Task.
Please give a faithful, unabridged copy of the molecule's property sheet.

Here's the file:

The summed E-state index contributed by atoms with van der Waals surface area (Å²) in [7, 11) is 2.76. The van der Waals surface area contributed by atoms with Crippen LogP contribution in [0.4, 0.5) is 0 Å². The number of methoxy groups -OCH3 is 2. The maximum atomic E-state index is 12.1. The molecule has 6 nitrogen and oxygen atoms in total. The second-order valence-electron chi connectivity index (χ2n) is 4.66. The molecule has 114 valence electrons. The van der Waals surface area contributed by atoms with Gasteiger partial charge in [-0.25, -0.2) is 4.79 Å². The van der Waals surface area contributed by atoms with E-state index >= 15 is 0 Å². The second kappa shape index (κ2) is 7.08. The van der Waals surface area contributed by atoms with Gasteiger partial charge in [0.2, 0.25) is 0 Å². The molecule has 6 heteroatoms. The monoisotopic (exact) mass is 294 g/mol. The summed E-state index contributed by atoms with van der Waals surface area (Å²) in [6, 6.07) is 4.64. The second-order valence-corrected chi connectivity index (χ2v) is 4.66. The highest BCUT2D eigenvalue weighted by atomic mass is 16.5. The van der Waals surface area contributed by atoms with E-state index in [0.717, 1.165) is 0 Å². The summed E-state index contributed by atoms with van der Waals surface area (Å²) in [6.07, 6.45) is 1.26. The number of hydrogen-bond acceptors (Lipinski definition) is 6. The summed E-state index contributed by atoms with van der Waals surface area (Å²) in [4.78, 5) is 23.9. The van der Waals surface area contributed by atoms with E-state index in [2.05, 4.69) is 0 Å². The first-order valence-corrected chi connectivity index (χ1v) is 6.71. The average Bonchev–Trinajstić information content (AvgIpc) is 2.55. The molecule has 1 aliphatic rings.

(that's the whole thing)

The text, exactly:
The summed E-state index contributed by atoms with van der Waals surface area (Å²) in [7, 11) is 2.76. The van der Waals surface area contributed by atoms with Crippen LogP contribution in [0.4, 0.5) is 0 Å². The number of methoxy groups -OCH3 is 2. The maximum atomic E-state index is 12.1. The molecule has 6 nitrogen and oxygen atoms in total. The second-order valence-electron chi connectivity index (χ2n) is 4.66. The molecule has 114 valence electrons. The van der Waals surface area contributed by atoms with Gasteiger partial charge in [-0.25, -0.2) is 4.79 Å². The van der Waals surface area contributed by atoms with E-state index >= 15 is 0 Å². The second kappa shape index (κ2) is 7.08. The van der Waals surface area contributed by atoms with Gasteiger partial charge in [0.2, 0.25) is 0 Å². The molecule has 6 heteroatoms. The monoisotopic (exact) mass is 294 g/mol. The summed E-state index contributed by atoms with van der Waals surface area (Å²) in [6, 6.07) is 4.64. The second-order valence-corrected chi connectivity index (χ2v) is 4.66. The highest BCUT2D eigenvalue weighted by atomic mass is 16.5. The van der Waals surface area contributed by atoms with E-state index in [0.717, 1.165) is 0 Å². The summed E-state index contributed by atoms with van der Waals surface area (Å²) in [6.07, 6.45) is 1.26. The number of hydrogen-bond acceptors (Lipinski definition) is 6. The summed E-state index contributed by atoms with van der Waals surface area (Å²) in [4.78, 5) is 23.9. The van der Waals surface area contributed by atoms with E-state index in [2.05, 4.69) is 0 Å². The first-order valence-corrected chi connectivity index (χ1v) is 6.71. The average Bonchev–Trinajstić information content (AvgIpc) is 2.55. The molecule has 1 aliphatic rings.